Credit Scores

Before they decide on the terms of your mortgage loan (which they base on their risk), lenders want to find out two things about you: your ability to pay back the loan, and if you will pay it back. To figure out your ability to repay, they assess your debt-to-income ratio. In order to assess your willingness to repay the loan, they look at your credit score.

The most commonly used credit scores are FICO scores, which Fair Isaac & Company, a financial analytics agency, developed. The FICO score ranges from 350 (very high risk) to 850 (low risk). We've written a lot more about FICO here.

Credit scores only take into account the info contained in your credit reports. They don't consider income or personal characteristics. Fair Isaac invented FICO specifically to exclude demographic factors. Credit scoring was developed as a way to take into account solely what was relevant to a borrower's willingness to pay back a loan.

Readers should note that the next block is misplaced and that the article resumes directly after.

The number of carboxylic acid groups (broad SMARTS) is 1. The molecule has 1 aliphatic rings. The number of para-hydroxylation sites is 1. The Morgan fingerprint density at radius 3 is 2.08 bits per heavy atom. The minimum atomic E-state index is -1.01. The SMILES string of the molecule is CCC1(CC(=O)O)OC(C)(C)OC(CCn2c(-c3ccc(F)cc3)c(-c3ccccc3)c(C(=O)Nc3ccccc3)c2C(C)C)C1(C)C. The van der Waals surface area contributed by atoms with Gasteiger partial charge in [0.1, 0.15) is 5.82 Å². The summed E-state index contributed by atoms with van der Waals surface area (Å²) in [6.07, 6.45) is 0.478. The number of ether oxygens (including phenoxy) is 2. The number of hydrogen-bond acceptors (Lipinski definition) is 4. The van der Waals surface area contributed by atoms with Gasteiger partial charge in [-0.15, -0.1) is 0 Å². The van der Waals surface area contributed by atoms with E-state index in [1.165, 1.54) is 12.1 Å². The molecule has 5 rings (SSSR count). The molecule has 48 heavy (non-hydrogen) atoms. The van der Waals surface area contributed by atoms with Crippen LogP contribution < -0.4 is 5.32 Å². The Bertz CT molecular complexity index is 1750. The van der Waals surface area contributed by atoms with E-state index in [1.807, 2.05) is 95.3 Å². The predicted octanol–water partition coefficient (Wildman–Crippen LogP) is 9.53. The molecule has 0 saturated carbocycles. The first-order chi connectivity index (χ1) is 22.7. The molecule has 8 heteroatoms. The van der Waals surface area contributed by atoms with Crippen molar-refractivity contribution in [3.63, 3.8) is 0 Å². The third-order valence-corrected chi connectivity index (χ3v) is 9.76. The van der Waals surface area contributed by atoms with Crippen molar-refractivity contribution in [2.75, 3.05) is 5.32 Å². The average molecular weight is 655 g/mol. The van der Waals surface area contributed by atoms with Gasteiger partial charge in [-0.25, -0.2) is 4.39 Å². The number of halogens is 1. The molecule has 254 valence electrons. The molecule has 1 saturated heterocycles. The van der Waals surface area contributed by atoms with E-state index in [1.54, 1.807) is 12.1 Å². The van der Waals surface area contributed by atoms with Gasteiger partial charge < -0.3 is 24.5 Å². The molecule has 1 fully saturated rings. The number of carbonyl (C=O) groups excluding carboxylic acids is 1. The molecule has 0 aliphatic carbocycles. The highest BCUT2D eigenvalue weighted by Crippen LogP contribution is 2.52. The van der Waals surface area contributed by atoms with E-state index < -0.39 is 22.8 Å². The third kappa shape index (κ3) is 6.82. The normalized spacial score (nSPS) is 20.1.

Past delinquencies, derogatory payment behavior, current debt level, length of credit history, types of credit and number of inquiries are all considered in credit scoring. Your score comes from both the good and the bad in your credit history. Late payments lower your credit score, but consistently making future payments on time will raise your score.

To get a credit score, borrowers must have an active credit account with at least six months of payment history. This history ensures that there is sufficient information in your credit to generate an accurate score. Should you not meet the criteria for getting a score, you might need to work on a credit history prior to applying for a mortgage.

At Harbor View Lending* a DBA of Megastar Financial, we answer questions about Credit reports every day. Give us a call: (207) 571-8034.